In Command of Tomorrow: Resource and Environmental Strategies for Americans

In Command of Tomorrow: Resource and Environmental Strategies for Americans

In Command of Tomorrow: Resource and Environmental Strategies for Americans

In Command of Tomorrow: Resource and Environmental Strategies for Americans

Excerpt

This is a book about resources and environment--about the link between their very long-run requirements and current policies. It starts from the assumption that the availability of ample supplies of moderate-cost energy, and materials and the preservation of a healthy and spiritually rewarding environment are basic to the continuation of a high-level industrial society. And it is written in the belief that the maintenance of such an industrial society, organized so as to spare natural systems from destruction, offers the best hope for the realization of human capabilities in all their individual forms.

Of course, there are many other equally pressing human problems that demand attention if man's future is to endure as long as his past. Even with the most myopic vision it is evident that among the problems man must deal with are war, racial conflict, income distribution, population control, providing for social and political participation, and such timeless and universal problems as the search for meaning in human life. But it is not possible to treat all of them here, so I have considered only resources and environment, the constraints they imply, possible avenues for release from constraint, the social attitudes and values of most use for dealing with resource problems, and the broad policy directions that would at least take mankind in the right direction. This already seems more than enough for one short volume, and so I ask forgiveness if I have omitted attention to some of the reader's favorite causes. But attention to resource and environmental problems will not prejudice desirable action on other fronts. On the contrary, appropriate resource policies, by helping to ensure the material base for society, will ease the other adjustments required.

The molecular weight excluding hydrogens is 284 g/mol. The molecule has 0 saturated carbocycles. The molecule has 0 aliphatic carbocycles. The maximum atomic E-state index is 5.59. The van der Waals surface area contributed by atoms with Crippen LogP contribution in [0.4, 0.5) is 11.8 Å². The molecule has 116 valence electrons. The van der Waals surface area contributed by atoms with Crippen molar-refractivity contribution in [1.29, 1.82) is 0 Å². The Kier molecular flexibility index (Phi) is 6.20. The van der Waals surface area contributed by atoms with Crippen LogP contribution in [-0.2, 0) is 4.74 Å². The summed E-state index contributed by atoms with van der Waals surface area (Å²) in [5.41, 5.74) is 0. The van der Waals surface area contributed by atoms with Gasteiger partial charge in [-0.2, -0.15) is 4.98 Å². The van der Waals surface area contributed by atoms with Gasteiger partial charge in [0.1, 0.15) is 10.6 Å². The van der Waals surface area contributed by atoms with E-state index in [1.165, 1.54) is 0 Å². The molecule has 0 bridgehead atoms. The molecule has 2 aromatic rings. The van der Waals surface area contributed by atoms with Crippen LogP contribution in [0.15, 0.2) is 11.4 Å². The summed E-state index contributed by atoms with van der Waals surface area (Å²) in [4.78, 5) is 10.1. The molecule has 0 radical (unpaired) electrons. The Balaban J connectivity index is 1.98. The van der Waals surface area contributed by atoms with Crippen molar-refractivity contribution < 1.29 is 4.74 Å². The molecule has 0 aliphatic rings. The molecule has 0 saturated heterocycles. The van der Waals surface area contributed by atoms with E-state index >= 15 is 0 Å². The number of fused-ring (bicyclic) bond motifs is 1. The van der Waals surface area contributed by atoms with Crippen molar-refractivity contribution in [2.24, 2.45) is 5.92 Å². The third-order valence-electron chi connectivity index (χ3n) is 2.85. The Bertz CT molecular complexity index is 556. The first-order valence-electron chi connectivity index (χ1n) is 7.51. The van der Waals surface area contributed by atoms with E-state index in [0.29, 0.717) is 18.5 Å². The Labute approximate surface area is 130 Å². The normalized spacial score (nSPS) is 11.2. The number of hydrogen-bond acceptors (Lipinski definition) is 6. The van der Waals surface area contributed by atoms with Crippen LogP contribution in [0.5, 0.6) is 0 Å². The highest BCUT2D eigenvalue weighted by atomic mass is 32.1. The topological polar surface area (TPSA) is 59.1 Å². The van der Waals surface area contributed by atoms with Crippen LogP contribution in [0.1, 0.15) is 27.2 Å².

The title is intended to convey the activist and optimistic thrust of this volume. It implies that we can take charge and mold our destiny rather than wait for it to happen to us. This is in the tradition of western man. But the subtitle reflects a change of emphasis that I feel is important. In the past, in a world of resource abundance, individuals in quest of their own advantage produced a result that was in the main . . .

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